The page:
A national healthy living project encouraging people to walk more has established its first Walking Hub at the University of Stirling.
The campus at Scotland’s University for Sporting Excellence is the first venue for the Medal Routes project, created by Ramblers Scotland and inspired by the Glasgow 2014 Commonwealth Games.
Medal Routes consist of three circular routes which start and finish from a Walking Hub, taking around one hour for the gold route, 30 minutes for the silver and 15 minutes for the bronze. Hubs are being developed across Scotland and the routes are suitable for all ages and abilities.
Sports staff from the University have joined forces with Active Stirling walk leaders including volunteer Steve MacKinnon to establish a series of these routes across the campus with more outlined for the surrounding Stirling area.
He said: “Knowing the University well, I was confident the area would make a great hub. From the very beginning, the main objective was to ensure all three walks were accessible for everyone so we worked hard to determine routes which varied in length and duration as opposed to difficulty.
“We also wanted to make sure that the campus, which is awash with flora and fauna, could be appreciated at its best so all walks were constructed with this in mind and I think the benefits for the local community will be huge.”
Ramblers Medal Routes Project Officer Jacqueline Ferguson, a Stirling Environmental Science and Outdoor Education graduate, helped to create the set-up at the University.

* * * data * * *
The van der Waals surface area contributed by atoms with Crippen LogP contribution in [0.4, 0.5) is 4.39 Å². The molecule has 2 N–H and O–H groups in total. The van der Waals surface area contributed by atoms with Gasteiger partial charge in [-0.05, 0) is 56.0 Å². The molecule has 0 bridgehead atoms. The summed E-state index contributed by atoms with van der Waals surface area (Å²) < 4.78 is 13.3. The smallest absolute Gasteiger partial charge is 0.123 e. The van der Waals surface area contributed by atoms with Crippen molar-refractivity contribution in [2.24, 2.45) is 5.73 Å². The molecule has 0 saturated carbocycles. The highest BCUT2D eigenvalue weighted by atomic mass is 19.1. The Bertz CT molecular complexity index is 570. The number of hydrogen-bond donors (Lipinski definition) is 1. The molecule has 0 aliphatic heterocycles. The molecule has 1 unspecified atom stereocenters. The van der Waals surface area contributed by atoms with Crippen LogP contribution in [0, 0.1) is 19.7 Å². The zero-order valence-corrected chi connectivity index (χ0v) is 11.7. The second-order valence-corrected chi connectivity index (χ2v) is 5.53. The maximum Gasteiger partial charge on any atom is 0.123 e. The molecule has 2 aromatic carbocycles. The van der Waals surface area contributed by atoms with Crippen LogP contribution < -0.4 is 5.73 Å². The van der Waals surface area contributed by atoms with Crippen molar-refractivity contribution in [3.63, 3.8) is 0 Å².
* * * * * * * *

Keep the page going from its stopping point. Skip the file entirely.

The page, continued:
She said: “I enjoyed many walks around the University campus and I am delighted it is the first Medal Routes Walking Hub. A Walking Hub can be a café, a sports centre, a library, a health centre - the possibilities are endless. The aim for us is to get to know the paths and green-spaces in our local areas and understand the important role walking can have on leading a healthier lifestyle.
“Ramblers Scotland would be delighted to work with many more individuals, community groups and organisations who would like to set up Walking Hubs and Medal Routes in their own areas.”
A recent Stirling study highlighted the important role walking can play not only for physical, but for mental health too. Depression affects as many as one in 10 British adults at some point during their lives and physical exercise is commonly suggested as a treatment option for people with mild symptoms.
Thirty minutes brisk walking is recommended five times a week to maintain good health and Tricia Cumming, Walking and Older People’s Activity Co-ordinator with Active Stirling, believes the campus is a hidden gem waiting to be explored.
She said: “Whilst the University campus is set in beautiful surroundings, local people don’t necessarily know it is accessible to them so this has given us an excellent opportunity to promote both a fantastic green space and healthier lifestyle to the local community.
“Walking the Medal Routes is completely free and without special kit to buy, immediately accessible. It’s important for us that these routes are recognised as something that the whole family can enjoy together.”
Gail Niven, University Sports Participation Manager added: “Working with Active Stirling and Ramblers Scotland, we have managed to create three brilliant routes which everyone can benefit from. The University campus is a unique setting and the Medal Routes project encourages a wide variety of people to visit and enjoy it. This is helping to create a health and physical activity legacy in Stirling which we can all be proud of.”
Medal Routes is a partnership project funded by Paths for All, Scottish Natural Heritage and Ramblers Holidays Charitable Trust.
Medal Routes at the University